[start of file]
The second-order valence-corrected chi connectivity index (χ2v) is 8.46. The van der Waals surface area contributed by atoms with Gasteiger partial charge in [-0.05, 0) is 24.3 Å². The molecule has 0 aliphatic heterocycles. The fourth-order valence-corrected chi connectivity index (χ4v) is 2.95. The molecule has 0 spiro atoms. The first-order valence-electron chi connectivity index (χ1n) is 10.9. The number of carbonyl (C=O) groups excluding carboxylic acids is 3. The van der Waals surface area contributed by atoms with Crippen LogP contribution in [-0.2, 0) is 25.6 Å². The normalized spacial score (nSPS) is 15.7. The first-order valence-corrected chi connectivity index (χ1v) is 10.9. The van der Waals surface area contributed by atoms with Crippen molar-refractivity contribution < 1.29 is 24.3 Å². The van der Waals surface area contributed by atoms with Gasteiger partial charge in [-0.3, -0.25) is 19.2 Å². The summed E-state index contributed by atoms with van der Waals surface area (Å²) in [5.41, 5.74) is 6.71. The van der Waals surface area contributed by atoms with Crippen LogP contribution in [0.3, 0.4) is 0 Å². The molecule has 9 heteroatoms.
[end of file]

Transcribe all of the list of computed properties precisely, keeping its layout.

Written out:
The second-order valence-corrected chi connectivity index (χ2v) is 8.46. The van der Waals surface area contributed by atoms with Gasteiger partial charge in [-0.05, 0) is 24.3 Å². The molecule has 0 aliphatic heterocycles. The fourth-order valence-corrected chi connectivity index (χ4v) is 2.95. The molecule has 0 spiro atoms. The first-order valence-electron chi connectivity index (χ1n) is 10.9. The number of carbonyl (C=O) groups excluding carboxylic acids is 3. The van der Waals surface area contributed by atoms with Crippen LogP contribution in [-0.2, 0) is 25.6 Å². The normalized spacial score (nSPS) is 15.7. The first-order valence-corrected chi connectivity index (χ1v) is 10.9. The van der Waals surface area contributed by atoms with Crippen molar-refractivity contribution < 1.29 is 24.3 Å². The van der Waals surface area contributed by atoms with Gasteiger partial charge in [-0.3, -0.25) is 19.2 Å². The summed E-state index contributed by atoms with van der Waals surface area (Å²) in [5.41, 5.74) is 6.71. The van der Waals surface area contributed by atoms with Crippen LogP contribution in [0.3, 0.4) is 0 Å². The molecule has 9 heteroatoms.